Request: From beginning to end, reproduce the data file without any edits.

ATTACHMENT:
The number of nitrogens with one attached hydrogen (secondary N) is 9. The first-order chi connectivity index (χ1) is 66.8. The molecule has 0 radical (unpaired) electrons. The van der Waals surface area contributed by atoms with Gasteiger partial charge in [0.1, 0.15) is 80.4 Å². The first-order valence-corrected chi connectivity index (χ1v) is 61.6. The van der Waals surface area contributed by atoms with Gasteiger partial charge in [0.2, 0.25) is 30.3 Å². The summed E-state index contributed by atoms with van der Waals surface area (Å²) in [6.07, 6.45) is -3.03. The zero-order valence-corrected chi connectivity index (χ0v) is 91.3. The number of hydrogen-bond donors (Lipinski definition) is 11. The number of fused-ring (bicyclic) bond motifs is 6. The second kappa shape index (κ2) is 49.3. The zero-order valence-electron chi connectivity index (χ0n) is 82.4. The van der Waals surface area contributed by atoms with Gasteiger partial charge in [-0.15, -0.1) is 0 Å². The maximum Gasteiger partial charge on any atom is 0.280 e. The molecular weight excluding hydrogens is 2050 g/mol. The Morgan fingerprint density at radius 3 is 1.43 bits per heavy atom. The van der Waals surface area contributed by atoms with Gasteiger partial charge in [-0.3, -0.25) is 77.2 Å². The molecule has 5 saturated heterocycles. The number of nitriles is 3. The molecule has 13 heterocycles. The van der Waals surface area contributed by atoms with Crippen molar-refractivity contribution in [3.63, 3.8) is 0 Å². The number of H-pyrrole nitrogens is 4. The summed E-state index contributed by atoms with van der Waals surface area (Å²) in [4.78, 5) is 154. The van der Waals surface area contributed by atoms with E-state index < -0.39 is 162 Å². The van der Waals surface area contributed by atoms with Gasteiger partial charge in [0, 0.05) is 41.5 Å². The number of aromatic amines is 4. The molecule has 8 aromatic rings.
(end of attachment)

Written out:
The number of nitrogens with one attached hydrogen (secondary N) is 9. The first-order chi connectivity index (χ1) is 66.8. The molecule has 0 radical (unpaired) electrons. The van der Waals surface area contributed by atoms with Gasteiger partial charge in [0.1, 0.15) is 80.4 Å². The first-order valence-corrected chi connectivity index (χ1v) is 61.6. The van der Waals surface area contributed by atoms with Gasteiger partial charge in [0.2, 0.25) is 30.3 Å². The summed E-state index contributed by atoms with van der Waals surface area (Å²) in [6.07, 6.45) is -3.03. The zero-order valence-corrected chi connectivity index (χ0v) is 91.3. The number of hydrogen-bond donors (Lipinski definition) is 11. The number of fused-ring (bicyclic) bond motifs is 6. The second kappa shape index (κ2) is 49.3. The zero-order valence-electron chi connectivity index (χ0n) is 82.4. The van der Waals surface area contributed by atoms with Gasteiger partial charge in [-0.15, -0.1) is 0 Å². The maximum Gasteiger partial charge on any atom is 0.280 e. The molecular weight excluding hydrogens is 2050 g/mol. The Morgan fingerprint density at radius 3 is 1.43 bits per heavy atom. The van der Waals surface area contributed by atoms with Gasteiger partial charge in [-0.3, -0.25) is 77.2 Å². The molecule has 5 saturated heterocycles. The number of nitriles is 3. The molecule has 13 heterocycles. The van der Waals surface area contributed by atoms with Crippen molar-refractivity contribution in [3.63, 3.8) is 0 Å². The number of H-pyrrole nitrogens is 4. The summed E-state index contributed by atoms with van der Waals surface area (Å²) in [4.78, 5) is 154. The van der Waals surface area contributed by atoms with E-state index < -0.39 is 162 Å². The van der Waals surface area contributed by atoms with Gasteiger partial charge in [0, 0.05) is 41.5 Å². The number of aromatic amines is 4. The molecule has 8 aromatic rings.